As the market continues to soar, it becomes more and more difficult to buy high quality businesses at a cheap price. While the opportunity set has certainly narrowed, there remain a few bargains. Here I will highlight three stocks which I expect to outperform the S&P 500 over the next three years. My selection criteria are as follows:
- leading market position
- P/E ratio below 13x
- net debt < 1.5x EBITDA
- 5-year historical EPS CAGR of at least 5%.
I believe that this combination of factors will ensure significant upside potential but also downside protection given the low valuation and strong balance sheets of these companies.
Oracle (ORCL) is the world's leading provider of database software with over 40% market share. In addition, Oracle has a strong position in Enterprise Resource Planning (ERP) software where it is a strong number two behind SAP (SAP). Oracle shares have been in the doghouse as it has missed earnings expectations several times in the last two years.
While this has been frustrating for shareholders, it has also created an opportunity for long-term investors to buy into a top-notch franchise at just 12x current year estimated earnings (+$4/share in cash on the balance sheet - ex-cash P/E is below 11x). While the market has been worried about the impact of cloud computing players on the business, I believe this concern is overdone as 1) Oracle has built a strong cloud offering through a series of acquisitions and 2) the software sold by Oracle is very, very sticky. Oracle has a long list of thousands clients who have spent many years and tens of millions of dollars to buy and implement Oracle software in their organizations. Almost no IT director wants to rip out mission critical software as this process takes several years, exposes the organization to significant operational risks, and can cost tens of millions of dollars (if not more). Because of this, few customers ever leave Oracle and the company derives over ½ of its revenue (and an estimated ¾ of profit) from recurring maintenance revenue.
While the market is very focused on what can go wrong for Oracle, it is completely ignoring what can go right - a major database upgrade cycle providing companies with real-time analytics (it can take hours, if not days to run a query today). This was the focus of Oracle's most recent Open World conference. This could drive 7-12% top line organic growth for 3-5 years.
Coupled with a shrinking share count (Oracle buys back 2% of outstanding shares per quarter), Oracle could be earning almost $4/share looking out 2-3 years. If the market re-appraises Oracle as business with strong recurring cash flows growing at a double digit rate, it could put a 15-16x P/E multiple on the shares. Assuming the company could earn just $3.50 a share and the market valued these earnings at 16x, Oracle would be worth $56/share.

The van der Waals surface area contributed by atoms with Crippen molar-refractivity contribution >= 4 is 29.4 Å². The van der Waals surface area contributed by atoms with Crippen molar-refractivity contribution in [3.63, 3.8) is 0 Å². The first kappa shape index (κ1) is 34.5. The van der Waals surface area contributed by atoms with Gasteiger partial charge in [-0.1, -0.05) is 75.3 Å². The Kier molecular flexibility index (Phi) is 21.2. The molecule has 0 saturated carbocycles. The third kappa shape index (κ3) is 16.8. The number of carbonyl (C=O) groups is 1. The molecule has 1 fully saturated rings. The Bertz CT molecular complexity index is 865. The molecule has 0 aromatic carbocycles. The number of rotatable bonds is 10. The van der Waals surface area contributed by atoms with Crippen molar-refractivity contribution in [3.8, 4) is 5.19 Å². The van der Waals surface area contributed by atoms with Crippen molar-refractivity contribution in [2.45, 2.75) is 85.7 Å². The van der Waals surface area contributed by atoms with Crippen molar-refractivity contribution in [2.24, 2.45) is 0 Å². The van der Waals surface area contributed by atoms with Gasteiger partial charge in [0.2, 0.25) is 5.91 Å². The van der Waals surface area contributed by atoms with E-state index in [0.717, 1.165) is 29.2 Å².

Valmont Industries (VMI) is an amalgamation capital goods company, the most interesting parts of which are: leading position in irrigation systems (a duopoly with Lindsay) as well as its engineered infrastructure business. Irrigation systems is a terrific business (favorable industry structure, high barriers to entry, high operating margins, and large returns on capital) with strong underlying growth prospects both domestically and internationally.
The engineered infrastructure business has many of the same characteristics - it provides roadway and electricity infrastructure both in the US and abroad. While investors taking a cursory glance at Valmont sometimes mistake the infrastructure business for selling commodity products, this couldn't be further from the truth - these products need to have passed safety inspections (wind resistance, crash durability, etc.) with a myriad of local regulators - it is very difficult to compete on a global scale with Valmont.
The infrastructure business should also have very strong growth trajectory for the next 10-20 years as much of the infrastructure in the US is past its useful life and needs to be replaced. Similarly, increasing wealth in emerging markets is stimulating demand for road & electricity infrastructure and Valmont is well placed to deliver. At just 12.5x earnings, Valmont looks to have 40-50% upside.
UnitedHealthcare (UNH) is the leading health insurance provider in the US. In addition, the company has a small but rapidly growing Brazilian business.
UNH shares have suffered recently as the company did not increase its 2013 earnings guidance (guides to $5.40-$5.50 per share) as it had in years past. This is most likely due to the additional expense and uncertainty brought on by Obamacare. As such, UNH sells for just 12.4x EPS.
Given the company's market leading position, 17% ROE, and the growth opportunities domestically (Obamacare brings millions of new patients into the system) and in the fast growing Brazilian market, I think this multiple is way too low. Looking back in time, UNH used to trade at a 20x P/E multiple. While I think that is a bit of a stretch, given that the company believes it can grow EPS at least 10% pa going forward, I think a 15x multiple is reasonable. This gets me to a share price of $82/share.
With the market hitting new highs every day, investors need to be cautious. I believe that the stocks mentioned above will perform relatively well over a three to five year time horizon, even if we head into a bear market.